The bank uses a model that employs (no pun intended) monthly payroll gains to “estimate the probability of being in various business cycle phases”. Those phases are: “rapid expansion”, “expansion”, “stall”, and “recession”. The key restriction is that a recession must be preceded by a stall.

Cutting straight to the conclusions (which by definition leaves most of the nuance untouched), Barclays notes that their baseline scenario where monthly payroll gains decelerate to 100k/month by the end of next year lifts the probability of an economic “stall” to almost 30% in Q4 2020 – or right around the election. That probability was just 3% in the third quarter of 2019.

Bear in mind that consensus saw the US economy adding just 85k jobs in October, less than the 100k in Barclays’ baseline, and the pace at which the odds of economic growth flatlining would rise to roughly 1 in 3. What, you might ask, does the bank’s model suggest for monthly payroll growth below 100k?

“Stall risks rise substantially if the slowing in payrolls is more rapid, larger in magnitude, or both, relative to our baseline”, the bank writes, adding that “in a scenario in which monthly payroll gains descend to 50k by mid-2020 and then stabilize, our model thinks that the probability of being in a stall would approach 85% in H2 2020”.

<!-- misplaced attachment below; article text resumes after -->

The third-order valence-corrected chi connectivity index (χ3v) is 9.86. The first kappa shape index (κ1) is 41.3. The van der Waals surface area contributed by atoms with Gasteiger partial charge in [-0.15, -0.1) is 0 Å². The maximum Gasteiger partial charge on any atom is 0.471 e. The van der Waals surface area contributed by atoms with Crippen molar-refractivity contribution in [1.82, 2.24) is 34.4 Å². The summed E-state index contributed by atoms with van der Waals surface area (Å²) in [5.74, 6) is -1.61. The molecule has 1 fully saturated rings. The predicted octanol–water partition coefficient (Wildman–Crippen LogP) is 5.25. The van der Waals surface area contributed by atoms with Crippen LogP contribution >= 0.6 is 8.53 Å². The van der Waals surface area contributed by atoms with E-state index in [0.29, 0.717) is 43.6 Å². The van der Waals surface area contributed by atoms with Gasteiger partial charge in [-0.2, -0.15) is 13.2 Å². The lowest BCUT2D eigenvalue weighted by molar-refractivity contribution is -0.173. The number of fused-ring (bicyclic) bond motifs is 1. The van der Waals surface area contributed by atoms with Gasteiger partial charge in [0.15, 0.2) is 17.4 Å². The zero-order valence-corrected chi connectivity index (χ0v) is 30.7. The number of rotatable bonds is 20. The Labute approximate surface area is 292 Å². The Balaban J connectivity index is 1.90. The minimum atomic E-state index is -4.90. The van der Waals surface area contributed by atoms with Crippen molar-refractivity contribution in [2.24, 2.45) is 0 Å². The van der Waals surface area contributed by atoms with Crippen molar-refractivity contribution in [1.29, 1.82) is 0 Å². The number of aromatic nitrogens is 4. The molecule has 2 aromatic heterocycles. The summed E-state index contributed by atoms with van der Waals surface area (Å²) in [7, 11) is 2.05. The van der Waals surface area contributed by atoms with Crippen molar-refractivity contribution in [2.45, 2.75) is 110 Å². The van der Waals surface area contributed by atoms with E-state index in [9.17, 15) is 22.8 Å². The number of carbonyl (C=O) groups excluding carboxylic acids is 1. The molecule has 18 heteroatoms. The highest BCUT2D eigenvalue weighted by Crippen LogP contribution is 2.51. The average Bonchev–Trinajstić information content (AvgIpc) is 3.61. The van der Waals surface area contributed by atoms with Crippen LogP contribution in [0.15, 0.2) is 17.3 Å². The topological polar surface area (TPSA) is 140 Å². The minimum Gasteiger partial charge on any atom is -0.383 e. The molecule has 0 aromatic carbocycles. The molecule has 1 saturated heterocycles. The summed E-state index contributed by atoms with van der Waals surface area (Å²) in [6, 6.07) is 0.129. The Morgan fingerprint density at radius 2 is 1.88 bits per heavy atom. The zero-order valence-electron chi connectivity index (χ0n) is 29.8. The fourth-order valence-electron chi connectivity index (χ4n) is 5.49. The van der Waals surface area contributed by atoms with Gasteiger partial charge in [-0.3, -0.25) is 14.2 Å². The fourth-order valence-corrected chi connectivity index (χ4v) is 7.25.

Needless to say, a stalled economy is not something Donald Trump would be pleased with during a campaign that some say will live and die by the extent to which voters are still willing to suspend disbelief in the interest of buying into the (largely false) notion that the president has presided over an economic renaissance.

(Barclays)

If you’re wondering how a “stall” affects the odds of the economy falling into recession, Barclays answers that question too.

“Once the US economy is in the stall phase, the probability of transitioning to a recession within a four-quarter horizon (56%) is about 10x higher than the probability than if the economy is currently in an expansion (4.9%)”, the bank says.

This seems like a good time to re-run the following short clip that finds Jeff Gundlach stunning Fox Business with a pseudo-prediction for 2020…